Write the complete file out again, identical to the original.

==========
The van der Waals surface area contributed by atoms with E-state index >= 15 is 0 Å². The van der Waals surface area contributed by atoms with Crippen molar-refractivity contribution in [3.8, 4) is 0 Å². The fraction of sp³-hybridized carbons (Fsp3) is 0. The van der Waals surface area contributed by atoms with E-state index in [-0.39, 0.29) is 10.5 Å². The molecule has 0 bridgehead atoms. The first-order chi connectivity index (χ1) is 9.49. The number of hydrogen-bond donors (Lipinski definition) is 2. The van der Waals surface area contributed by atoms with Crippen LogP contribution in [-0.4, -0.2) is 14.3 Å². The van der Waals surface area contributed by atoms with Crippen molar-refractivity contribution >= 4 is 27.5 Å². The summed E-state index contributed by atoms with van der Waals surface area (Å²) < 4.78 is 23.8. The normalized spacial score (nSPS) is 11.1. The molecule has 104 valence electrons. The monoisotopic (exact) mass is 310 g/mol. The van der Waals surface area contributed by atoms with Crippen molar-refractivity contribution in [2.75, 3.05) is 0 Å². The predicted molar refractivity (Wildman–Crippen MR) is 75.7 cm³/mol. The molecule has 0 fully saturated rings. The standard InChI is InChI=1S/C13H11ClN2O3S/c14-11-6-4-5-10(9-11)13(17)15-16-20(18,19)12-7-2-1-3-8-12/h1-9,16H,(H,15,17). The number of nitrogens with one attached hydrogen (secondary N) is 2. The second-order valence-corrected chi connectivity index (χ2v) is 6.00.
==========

The van der Waals surface area contributed by atoms with E-state index >= 15 is 0 Å². The van der Waals surface area contributed by atoms with Crippen molar-refractivity contribution in [3.8, 4) is 0 Å². The fraction of sp³-hybridized carbons (Fsp3) is 0. The van der Waals surface area contributed by atoms with E-state index in [-0.39, 0.29) is 10.5 Å². The molecule has 0 bridgehead atoms. The first-order chi connectivity index (χ1) is 9.49. The number of hydrogen-bond donors (Lipinski definition) is 2. The van der Waals surface area contributed by atoms with Crippen LogP contribution in [-0.4, -0.2) is 14.3 Å². The van der Waals surface area contributed by atoms with Crippen molar-refractivity contribution >= 4 is 27.5 Å². The summed E-state index contributed by atoms with van der Waals surface area (Å²) < 4.78 is 23.8. The normalized spacial score (nSPS) is 11.1. The molecule has 104 valence electrons. The monoisotopic (exact) mass is 310 g/mol. The van der Waals surface area contributed by atoms with Crippen molar-refractivity contribution in [2.75, 3.05) is 0 Å². The predicted molar refractivity (Wildman–Crippen MR) is 75.7 cm³/mol. The molecule has 0 fully saturated rings. The standard InChI is InChI=1S/C13H11ClN2O3S/c14-11-6-4-5-10(9-11)13(17)15-16-20(18,19)12-7-2-1-3-8-12/h1-9,16H,(H,15,17). The number of nitrogens with one attached hydrogen (secondary N) is 2. The second-order valence-corrected chi connectivity index (χ2v) is 6.00.